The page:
Volkswagen AG‘s (OTCMKTS:VLKAY) Audi is the second largest luxury automaker in the world behind BMW, and ahead of Mercedes. One of the main reasons why Audi is well positioned in terms of global volumes is because of its lead in China, the second largest and fastest growing premium automotive market presently. Volumes in the country for Audi grew by 17.8% in the first half of the year, constituting 30% of the net volumes for the brand. However, despite posting strong growth in the U.S., Audi volumes lagged those of BMW and Mercedes by over 44% in the country through June. Audi hasn’t been able to catch its compatriots in the U.S. mainly due to the absence of local assembly plants, making vehicles more expensive as they are imported. In addition to the German rivals, Audi also trails Lexus, the luxury vehicle division owned by Toyota Motor Corp (NYSE:TM), in the U.S. As Volkswagen looks to overtake Toyota for the global vehicle sales crown, Audi also aims to close-in on Lexus in the U.S.
Audi constitutes over 21% of Volkswagen’s valuation, according to our estimates, while Lexus forms just over 10% of Toyota’s valuation. We have a $51.34 price estimate for Volkswagen AG, which is roughly 9% above the current market price.
Lexus Paces its Comeback in the United States
While BMW and Mercedes sold more than 150,000 units in the U.S. through June, Lexus came in third with 138,689 unit sales during the period.  However, Lexus outpaced volume rises of both BMW and Mercedes in the country, growing by over 17% in the first six months. Lexus volumes have been recovering in the U.S., after production in Japan was disrupted due to the March earthquake and tsunami in 2011. The brand had been the best-selling premium vehicle brand in the U.S. for eleven years, before both Mercedes and BMW overtook the company in 2011.  However, with a refreshed IS sedan and GX sports utility vehicle (SUV), Lexus will aim to narrow its gap with Mercedes and BMW this year and widen its gap with Audi.
Lexus could further improve its market share with the expansion of production activities in the U.S. At present, the automaker imports all its vehicles except for the RX SUV. The luxury carmaker will now start the production of its best-selling sedan ES 350 in the U.S. by late 2015. Construction of the first Lexus assembly line in the country had already commenced in Kentucky in January. The Lexus ES 350 sold 72,581 units in the U.S. last year, up 29% year-over-year, with the ES models ranking as the fourth highest selling premium vehicle range in the country. The plant will be operational by 2015, and Lexus may be able to supply two-thirds of the ES demand in the U.S. through the production in this plant. With an increase in production within the country, Lexus will be able to evade transportation costs and also somewhat protect itself from unfavorable movements of the Japanese yen against the U.S. dollar. With Lexus sales gaining momentum in the U.S., Audi might not be able to catch up with its Japanese competitor in the country.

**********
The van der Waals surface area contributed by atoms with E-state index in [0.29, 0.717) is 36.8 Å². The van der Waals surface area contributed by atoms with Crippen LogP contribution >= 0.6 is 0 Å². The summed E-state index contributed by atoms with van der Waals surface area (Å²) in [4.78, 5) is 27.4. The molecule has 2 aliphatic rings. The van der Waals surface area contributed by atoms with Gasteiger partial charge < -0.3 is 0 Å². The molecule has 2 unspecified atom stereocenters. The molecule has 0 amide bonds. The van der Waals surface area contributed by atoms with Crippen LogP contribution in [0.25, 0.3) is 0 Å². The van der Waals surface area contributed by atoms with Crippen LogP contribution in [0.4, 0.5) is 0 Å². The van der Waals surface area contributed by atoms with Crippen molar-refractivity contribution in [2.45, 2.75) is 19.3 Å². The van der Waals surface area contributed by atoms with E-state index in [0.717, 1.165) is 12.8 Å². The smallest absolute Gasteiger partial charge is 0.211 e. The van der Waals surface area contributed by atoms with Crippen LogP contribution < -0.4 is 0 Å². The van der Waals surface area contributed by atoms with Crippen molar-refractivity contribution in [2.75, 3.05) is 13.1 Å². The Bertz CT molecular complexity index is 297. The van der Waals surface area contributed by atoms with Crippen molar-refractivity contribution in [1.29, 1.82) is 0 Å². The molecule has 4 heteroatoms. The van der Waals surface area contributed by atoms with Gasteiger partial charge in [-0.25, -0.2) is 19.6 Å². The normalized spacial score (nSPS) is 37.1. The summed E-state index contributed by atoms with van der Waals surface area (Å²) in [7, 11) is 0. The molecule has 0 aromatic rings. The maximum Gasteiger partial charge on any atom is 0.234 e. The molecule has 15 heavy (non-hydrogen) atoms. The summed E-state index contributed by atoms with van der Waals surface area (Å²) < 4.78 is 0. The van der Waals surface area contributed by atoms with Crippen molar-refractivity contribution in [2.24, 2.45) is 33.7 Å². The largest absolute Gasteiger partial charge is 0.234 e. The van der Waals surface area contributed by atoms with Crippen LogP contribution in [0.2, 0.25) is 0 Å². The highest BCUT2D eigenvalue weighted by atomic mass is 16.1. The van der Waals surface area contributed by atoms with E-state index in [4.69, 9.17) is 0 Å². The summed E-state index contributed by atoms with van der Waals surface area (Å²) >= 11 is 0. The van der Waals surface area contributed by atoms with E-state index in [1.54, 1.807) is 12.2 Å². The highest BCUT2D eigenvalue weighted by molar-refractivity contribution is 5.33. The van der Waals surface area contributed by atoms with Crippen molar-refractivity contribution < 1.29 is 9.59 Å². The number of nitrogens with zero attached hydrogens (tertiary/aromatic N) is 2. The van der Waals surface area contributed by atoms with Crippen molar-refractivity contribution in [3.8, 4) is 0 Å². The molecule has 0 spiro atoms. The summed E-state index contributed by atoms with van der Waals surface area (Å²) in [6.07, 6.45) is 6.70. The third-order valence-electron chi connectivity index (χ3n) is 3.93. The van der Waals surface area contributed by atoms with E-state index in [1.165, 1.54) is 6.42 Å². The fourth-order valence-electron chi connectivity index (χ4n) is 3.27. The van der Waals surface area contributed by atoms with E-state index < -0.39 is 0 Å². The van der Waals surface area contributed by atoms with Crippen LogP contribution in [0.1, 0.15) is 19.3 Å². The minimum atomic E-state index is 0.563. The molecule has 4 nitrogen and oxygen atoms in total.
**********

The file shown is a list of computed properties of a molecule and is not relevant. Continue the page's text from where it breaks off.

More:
Audi to Feed North America Demand through Mexico Plant
U.S. volumes constituted nearly 10% of Audi’s net unit sales in the first six months of the year. Audi volumes rose by 13.6%, less than Lexus’ 17% growth, but more than the volume rises seen by both BMW and Mercedes. Growth for Audi was fueled by introduction of the new compact A3 sedan, selling 7,735 units since its launch in March.  The Audi A3 Cabriolet, A3 TDI, S3 performance sedan and the Q3 crossover will also launch in the U.S. this year, and could further boost volumes for the company in the latter half. The German brand imports its vehicles into the country, keeping the prices high due to import tariffs and large transportation costs. However, Audi plans to ramp-up production in North America by building its first manufacturing facility in the region in Mexico. The new plant at Puebla will open in mid-2016, and will be the exclusive producer of the next-generation Q5 SUV. For this purpose, Audi is investing around $1.3 billion in Mexico for constructing the facility and developing the new model. Year-to-date sales for the mid-size SUV Q5 rose 8.8% in the U.S. and could continue to rise owing to the high demand for luxury crossovers/SUVs in the country. Luxury SUV volumes rose 10.3% in the U.S. through June, constituting 13.3% of the country’s premium vehicle market.
Mexico only ranks 16th in the world in terms of annual vehicle sales, but the country has emerged as an auto export hub, bolstered by lower wages, raw material and operational costs. The country exported around 83% of the 2.93 million vehicles produced in 2013. In fact, the U.S. constituted 68% of these shipments abroad.  Audi will utilize the Mexico plant, which will have an initial production capacity of 170,000 units, to feed the luxury demand in North America, particularly in the U.S. In addition, Audi could earn higher profits on incremental sales due to the cost benefits associated with manufacturing in a low-cost country. Operating margins for Audi presently range between 9-10%, similar to the figures posted by BMW and higher than Mercedes’ 7-7.5% margins. With the new Mexico plant producing the Q5, Audi could narrow its gap with Lexus and its German competitors due to the high demand for smaller-sized luxury SUVs, as well as improve profitability going forward.Notes:
- U.S. auto market volumes [↩]
- Toyota paves road for first U.S.-built Lexus in Kentucky, wallstcheatsheet.com [↩]
- Audi June sales in the U.S. [↩]
- Mexico auto sales climb to highest in six years as lending grows, bloomberg.com [↩]